This skillet cornbread is tender and moist on the inside with an irresistibly crisped crust that’s ready in under 30 minutes.
While I love my cheddar jalapeño cornbread, there are times I crave a basic cornbread recipe that’s more one size fits all. That’s when I make this recipe.
This cornbread baby is made with a fuss-free method then baked in a skillet, yielding a perfectly tender but moist interior with a hearty corn bite, irresistible golden-brown edges, and a crispy bottom. It’s made with a 1:1 ratio of flour and medium-grind cornmeal to create a tender texture that still delivers that must-have corn flavor. Buttermilk brings the tang and tenderness with the combination of eggs, baking powder, and baking soda adding an airy lift. Serve it savory as is or top it with fluffy honey butter for a sweeter bite and I promise, you’ll never miss that box of mix.
What’s In This Cornbread Recipe?
There are many different types of cornbread out there and the ingredients vary depending on what part of the country you’re in. Flour or no flour? Southerners like theirs with just a skiff. Sugar or no sugar? In the North, it’s basically considered blasphemy to add the sweetener in. This cornbread, with its light crumb, savory flavor, and hint of sweetness lies somewhere in between.
Here’s what’s in this cornbread recipe:
- All-purpose flour
- Medium-grind yellow cornmeal—while you can use fine grind, I like the medium grind for the texture and more corn flavor.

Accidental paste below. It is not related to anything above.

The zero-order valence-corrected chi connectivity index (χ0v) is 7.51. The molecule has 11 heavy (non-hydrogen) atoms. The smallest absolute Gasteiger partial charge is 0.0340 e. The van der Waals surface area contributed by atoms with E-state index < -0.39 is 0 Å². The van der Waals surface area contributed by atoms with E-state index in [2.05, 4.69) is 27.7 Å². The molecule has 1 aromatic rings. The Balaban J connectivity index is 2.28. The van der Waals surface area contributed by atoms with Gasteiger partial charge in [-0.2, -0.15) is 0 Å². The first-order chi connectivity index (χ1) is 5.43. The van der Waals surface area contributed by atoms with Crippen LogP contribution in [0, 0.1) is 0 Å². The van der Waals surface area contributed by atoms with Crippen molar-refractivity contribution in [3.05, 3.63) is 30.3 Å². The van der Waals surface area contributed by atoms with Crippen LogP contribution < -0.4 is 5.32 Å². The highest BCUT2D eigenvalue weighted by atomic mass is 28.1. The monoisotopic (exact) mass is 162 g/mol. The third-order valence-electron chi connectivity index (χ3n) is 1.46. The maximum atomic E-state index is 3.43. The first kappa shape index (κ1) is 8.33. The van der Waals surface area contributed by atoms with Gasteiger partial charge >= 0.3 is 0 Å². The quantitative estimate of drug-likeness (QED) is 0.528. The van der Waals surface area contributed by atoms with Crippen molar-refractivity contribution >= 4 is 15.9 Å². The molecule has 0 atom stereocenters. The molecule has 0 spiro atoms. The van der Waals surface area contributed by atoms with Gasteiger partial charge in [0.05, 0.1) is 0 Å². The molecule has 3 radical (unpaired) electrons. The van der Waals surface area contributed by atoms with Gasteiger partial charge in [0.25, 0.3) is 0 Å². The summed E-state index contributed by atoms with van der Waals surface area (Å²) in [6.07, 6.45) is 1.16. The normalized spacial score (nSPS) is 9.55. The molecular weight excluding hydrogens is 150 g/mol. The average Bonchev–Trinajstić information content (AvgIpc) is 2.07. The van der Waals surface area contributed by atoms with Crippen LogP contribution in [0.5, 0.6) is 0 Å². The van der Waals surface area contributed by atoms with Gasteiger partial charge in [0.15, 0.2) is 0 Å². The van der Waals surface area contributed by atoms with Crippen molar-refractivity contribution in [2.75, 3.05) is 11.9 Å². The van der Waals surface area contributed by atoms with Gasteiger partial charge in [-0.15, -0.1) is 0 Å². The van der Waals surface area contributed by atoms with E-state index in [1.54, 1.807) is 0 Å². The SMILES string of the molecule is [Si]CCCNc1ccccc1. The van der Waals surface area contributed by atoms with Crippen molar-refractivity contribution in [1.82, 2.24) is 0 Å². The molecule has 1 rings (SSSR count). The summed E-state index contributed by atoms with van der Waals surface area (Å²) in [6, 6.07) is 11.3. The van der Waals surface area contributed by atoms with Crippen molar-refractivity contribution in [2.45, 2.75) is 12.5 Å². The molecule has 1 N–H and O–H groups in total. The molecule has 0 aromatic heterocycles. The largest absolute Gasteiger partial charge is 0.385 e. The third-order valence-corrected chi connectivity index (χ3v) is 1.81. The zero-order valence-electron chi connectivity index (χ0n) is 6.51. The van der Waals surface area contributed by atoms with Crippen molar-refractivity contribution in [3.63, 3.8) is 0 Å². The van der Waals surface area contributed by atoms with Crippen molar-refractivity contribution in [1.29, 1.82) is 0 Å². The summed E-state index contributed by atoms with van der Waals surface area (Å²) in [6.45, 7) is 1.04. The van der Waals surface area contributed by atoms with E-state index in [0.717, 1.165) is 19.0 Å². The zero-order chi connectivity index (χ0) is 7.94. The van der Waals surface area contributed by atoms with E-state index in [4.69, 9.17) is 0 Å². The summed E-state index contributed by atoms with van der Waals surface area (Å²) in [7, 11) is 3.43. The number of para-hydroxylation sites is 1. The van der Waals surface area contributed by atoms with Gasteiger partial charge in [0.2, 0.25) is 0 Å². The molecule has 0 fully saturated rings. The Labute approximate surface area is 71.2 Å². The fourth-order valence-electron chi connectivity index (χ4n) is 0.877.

- Kosher salt
- Baking powder
- Baking soda
- Buttermilk—make sure it’s at room temperature
- Unsalted butter—melted but then cooled so when mixed with the buttermilk it doesn’t coagulate
- Eggs—like the milk, these mix in best at room temperature
How to Make The BEST Cornbread
Bring the heat. Preheating your skillet (or baking dish) is very important here. A 10-inch cast-iron skillet is optimal for conducting amazing heat and achieving a crispy bottom and edges. You can also use a glass 8×8-inch baking dish, but you won’t get as crisp of a crust. Some cornbread recipes have you bake at a lower heat, but baking at a higher 425°F really gets that crust going strong without overbaking the bread.
Use medium grind cornmeal for the best flavor with texture. This recipe calls for a combination of flour and cornmeal. If you’re like me and crave a heartier corn texture, use a stone ground, medium grind cornmeal like this one from Bob’s Red Mill. If a cakier texture is more your thing, try fine grind cornmeal.